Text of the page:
Band Spotlight: Avalanche Party

For our latest band spotlight, we speak to Joe Bell, bassist of Avalanche Party about their music and inspirations. S] How does the North Yorkshire Moors inspire your sound, if […]

For our latest band spotlight, we speak to Joe Bell, bassist of Avalanche Party about their music and inspirations.

Avalanche Party

S] How does the North Yorkshire Moors inspire your sound, if at all?

Joe] “It’s hard to say because we’ve never known any different. I think the moors are as good a place as any for a band to come from, you can draw inspiration from the scenery if you like plus you’re subjected to the harshest weather in England. When you go to other places and come back you notice the smaller differences more. It’s dead silent after midnight. You can actually see the stars. That kind of thing. It’s definitely an inspiration, but having said that we’re not The Wurzels. I think the fact that there’s fuck all going on helps too. When you grow up in a place with no school, no TV, no shops and no streets you’re forced to make stuff happen. The situation we were in growing up meant that we were always listening to music and we started playing at an early age. We were able to build our influences pretty early. That’s been the biggest impact of living here. At the same time The 1975 probably wouldn’t be the same band if they’d seen some of our winters.”

S] What experiences led to the creation of ‘I’ll Get Through’

J] “That was one of the first songs we had. The idea for the chorus came first and then it was just a case of working out the rest of the song, which happened pretty quickly. We just worked things around the chorus hook. Lyrically it’s pretty grandiose which does just fine for Bon Jovi.”

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S] What’s the band’s mission statement – what’re you trying to achieve?

J] “I don’t think a band needs any kind of mission statement other than to be entertaining. That’s what we want to be, we want to write songs that excite us and are entertaining to listen to. This isn’t a cop out answer either, in music, entertainment is key and that’s something that a lot of bands forget and the best ones don’t. Our idea of entertainment involves feeling energised, the best gigs are the ones where you come out afterwards feeling a million times better than you did before, music can give you power that you didn’t have otherwise and that’s what we want to put across, on record and at live gigs.”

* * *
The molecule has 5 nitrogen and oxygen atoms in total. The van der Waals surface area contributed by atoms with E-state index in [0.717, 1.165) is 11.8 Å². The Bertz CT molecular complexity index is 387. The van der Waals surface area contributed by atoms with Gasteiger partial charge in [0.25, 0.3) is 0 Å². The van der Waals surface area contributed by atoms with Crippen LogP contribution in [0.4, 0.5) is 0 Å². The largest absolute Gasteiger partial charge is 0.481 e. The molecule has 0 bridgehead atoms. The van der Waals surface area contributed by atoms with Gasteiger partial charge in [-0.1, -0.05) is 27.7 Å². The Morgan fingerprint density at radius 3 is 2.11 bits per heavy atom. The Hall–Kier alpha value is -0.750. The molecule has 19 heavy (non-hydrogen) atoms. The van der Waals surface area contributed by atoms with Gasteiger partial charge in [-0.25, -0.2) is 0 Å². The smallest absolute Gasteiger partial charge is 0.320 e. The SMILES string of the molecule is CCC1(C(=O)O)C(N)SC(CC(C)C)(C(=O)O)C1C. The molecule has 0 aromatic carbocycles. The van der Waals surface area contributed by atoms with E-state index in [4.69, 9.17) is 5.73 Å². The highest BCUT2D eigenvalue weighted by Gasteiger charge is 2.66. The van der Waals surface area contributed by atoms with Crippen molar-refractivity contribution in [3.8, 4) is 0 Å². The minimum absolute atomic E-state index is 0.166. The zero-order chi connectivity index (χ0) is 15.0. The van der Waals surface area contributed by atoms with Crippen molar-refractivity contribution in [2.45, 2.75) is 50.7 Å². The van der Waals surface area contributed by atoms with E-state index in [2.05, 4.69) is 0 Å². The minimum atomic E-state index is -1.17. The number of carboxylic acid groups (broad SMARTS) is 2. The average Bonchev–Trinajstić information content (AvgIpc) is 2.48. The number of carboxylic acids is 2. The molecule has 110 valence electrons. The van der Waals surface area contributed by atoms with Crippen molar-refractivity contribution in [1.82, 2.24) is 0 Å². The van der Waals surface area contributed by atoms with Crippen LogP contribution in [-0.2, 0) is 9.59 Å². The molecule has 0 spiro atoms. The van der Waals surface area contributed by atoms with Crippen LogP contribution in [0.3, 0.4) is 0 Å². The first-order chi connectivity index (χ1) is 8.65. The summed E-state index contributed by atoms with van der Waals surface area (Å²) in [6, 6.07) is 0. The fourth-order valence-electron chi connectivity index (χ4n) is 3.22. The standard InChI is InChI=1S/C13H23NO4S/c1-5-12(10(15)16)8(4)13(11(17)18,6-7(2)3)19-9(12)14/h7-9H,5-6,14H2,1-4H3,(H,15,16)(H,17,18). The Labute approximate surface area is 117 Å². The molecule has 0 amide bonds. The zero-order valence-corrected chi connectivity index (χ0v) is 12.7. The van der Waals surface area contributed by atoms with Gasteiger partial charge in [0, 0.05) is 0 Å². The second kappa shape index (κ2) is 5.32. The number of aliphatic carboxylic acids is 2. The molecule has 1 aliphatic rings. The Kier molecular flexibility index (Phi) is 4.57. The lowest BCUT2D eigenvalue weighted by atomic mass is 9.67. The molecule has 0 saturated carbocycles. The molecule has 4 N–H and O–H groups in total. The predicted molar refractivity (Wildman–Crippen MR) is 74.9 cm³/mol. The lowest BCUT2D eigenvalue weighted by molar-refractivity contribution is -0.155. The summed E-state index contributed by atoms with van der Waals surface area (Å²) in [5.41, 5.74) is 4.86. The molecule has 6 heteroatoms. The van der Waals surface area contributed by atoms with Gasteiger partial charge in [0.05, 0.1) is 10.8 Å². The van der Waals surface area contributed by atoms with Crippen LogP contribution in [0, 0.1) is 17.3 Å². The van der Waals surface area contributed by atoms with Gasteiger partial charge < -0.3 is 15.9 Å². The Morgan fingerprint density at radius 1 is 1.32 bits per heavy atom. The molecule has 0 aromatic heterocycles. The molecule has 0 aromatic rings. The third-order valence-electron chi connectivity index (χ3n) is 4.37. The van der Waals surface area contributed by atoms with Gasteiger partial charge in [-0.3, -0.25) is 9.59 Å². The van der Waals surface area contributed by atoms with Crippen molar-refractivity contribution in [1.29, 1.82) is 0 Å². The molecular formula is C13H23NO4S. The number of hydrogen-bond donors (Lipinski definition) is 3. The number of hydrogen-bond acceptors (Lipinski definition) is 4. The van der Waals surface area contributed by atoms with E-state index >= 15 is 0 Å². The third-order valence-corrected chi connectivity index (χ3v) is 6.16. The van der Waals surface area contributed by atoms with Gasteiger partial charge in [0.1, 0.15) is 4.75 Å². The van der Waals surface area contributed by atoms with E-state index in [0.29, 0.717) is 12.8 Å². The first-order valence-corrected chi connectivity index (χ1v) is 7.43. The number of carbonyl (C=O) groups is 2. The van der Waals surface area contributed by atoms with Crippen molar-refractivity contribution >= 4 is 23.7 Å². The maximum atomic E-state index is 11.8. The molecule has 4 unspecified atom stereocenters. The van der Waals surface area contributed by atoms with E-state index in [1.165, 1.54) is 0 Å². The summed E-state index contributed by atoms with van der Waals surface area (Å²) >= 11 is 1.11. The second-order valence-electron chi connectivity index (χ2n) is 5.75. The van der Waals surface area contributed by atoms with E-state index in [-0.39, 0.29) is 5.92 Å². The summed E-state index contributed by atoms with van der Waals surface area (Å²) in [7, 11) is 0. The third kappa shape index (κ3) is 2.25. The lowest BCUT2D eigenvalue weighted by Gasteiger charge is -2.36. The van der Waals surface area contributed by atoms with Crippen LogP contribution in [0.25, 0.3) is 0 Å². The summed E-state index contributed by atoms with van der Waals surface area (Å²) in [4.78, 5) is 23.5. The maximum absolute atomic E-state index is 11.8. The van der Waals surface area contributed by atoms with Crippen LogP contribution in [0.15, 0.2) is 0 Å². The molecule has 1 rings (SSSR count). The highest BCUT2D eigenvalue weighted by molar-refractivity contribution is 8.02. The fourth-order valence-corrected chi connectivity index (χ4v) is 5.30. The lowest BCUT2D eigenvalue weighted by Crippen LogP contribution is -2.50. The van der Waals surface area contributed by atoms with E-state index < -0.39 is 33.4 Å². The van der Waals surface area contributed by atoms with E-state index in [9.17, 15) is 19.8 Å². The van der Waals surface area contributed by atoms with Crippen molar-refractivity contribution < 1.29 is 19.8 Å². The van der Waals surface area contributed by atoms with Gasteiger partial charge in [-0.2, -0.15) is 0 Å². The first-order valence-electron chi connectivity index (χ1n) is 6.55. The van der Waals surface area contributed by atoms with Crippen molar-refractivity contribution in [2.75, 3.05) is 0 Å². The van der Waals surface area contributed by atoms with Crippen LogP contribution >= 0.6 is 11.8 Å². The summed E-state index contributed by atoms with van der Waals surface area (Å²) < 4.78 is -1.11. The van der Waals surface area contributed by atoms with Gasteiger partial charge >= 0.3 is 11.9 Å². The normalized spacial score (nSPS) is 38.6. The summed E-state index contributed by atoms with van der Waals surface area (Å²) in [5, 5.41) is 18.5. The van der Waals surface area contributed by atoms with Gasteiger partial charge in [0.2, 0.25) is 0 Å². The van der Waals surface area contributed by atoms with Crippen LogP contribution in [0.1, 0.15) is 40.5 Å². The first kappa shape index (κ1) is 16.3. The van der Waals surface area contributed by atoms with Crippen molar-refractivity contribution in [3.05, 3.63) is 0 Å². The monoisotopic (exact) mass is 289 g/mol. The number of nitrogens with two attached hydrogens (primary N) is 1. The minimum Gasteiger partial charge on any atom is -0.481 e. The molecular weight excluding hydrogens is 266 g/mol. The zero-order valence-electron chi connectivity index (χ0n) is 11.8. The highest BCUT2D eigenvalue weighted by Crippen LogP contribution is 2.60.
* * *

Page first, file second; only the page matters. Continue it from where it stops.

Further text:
S] What are you guys passionate about outside of music – think movies or literature?

J] “We do all sorts. Kane [Waterfield, drums] has a family which I think he’s pretty passionate about. We’re all Boro fans. Joe was on the England Karate Squad. Owen’s into sorcery. Book wise I’ve just finished ‘Long Hard Road Out Of Hell’ by Marilyn Manson, which was dead philosophical. I’ve also just started watching ‘Twin Peaks’. We’re all into other things but music’s the only one that’s there every day. Watching more films these days in a smoky haze on a night time. I watched a film called ‘Dead Snow’ the other night which was so ridiculous I’ll recommend it. Skis and Nazi zombies.

S] What are your plans for the rest of this year?

J] “We’re ‘taking a month out’ in September due to the imminent arrival of Kane’s second child. What that actually means is we’ll be rehearsing even more and working even harder writing new songs for when we’re back on the road October onwards. We’ve already got some good gigs lined up for that. Twisterella Festival in Middlesbrough is on October 11 and has an amazing lineup, we got picked by BBC Introducing to play which was very nice. We’re doing some gigs with The Franceens which we’re really looking forward too, and we’re playing Preston, Liverpool, Sowerby Bridge, London…all at venues we’ve heard a lot of good things about so that’s exciting. Check our Facebook page for dates.”

S] Can you think of a Frankenstein’s monster for the Avalanche Party sound – for example, the head of Joy Division, the arms of The Sex Pistols and the legs of Jimi Hendrix – what would the monster be made up of and why?

J] “After we played Evolution Festival in Newcastle a guy came to get a CD and said we sounded like FIDLAR crossed with Nick Cave, which seemed like a good thing to us so we’ll follow his lead. Nick Cave’s head for the diversity of songwriting, showmanship and the strong religious overtones here and there. We’ll have his powerful organ too. There are loads of bands that could claim part of the body but we’ll have Thee Oh Sees and FIDLAR as the arms and legs both for blistering energy. Queens Of The Stone Age, Bo Diddley, Matt Helders, Wilko Johnson, Keith Moon, Screaming Blue Messiahs, Cocteau Twins, The Stooges, Link Wray and Timothy James Oxnard can have a finger each.”

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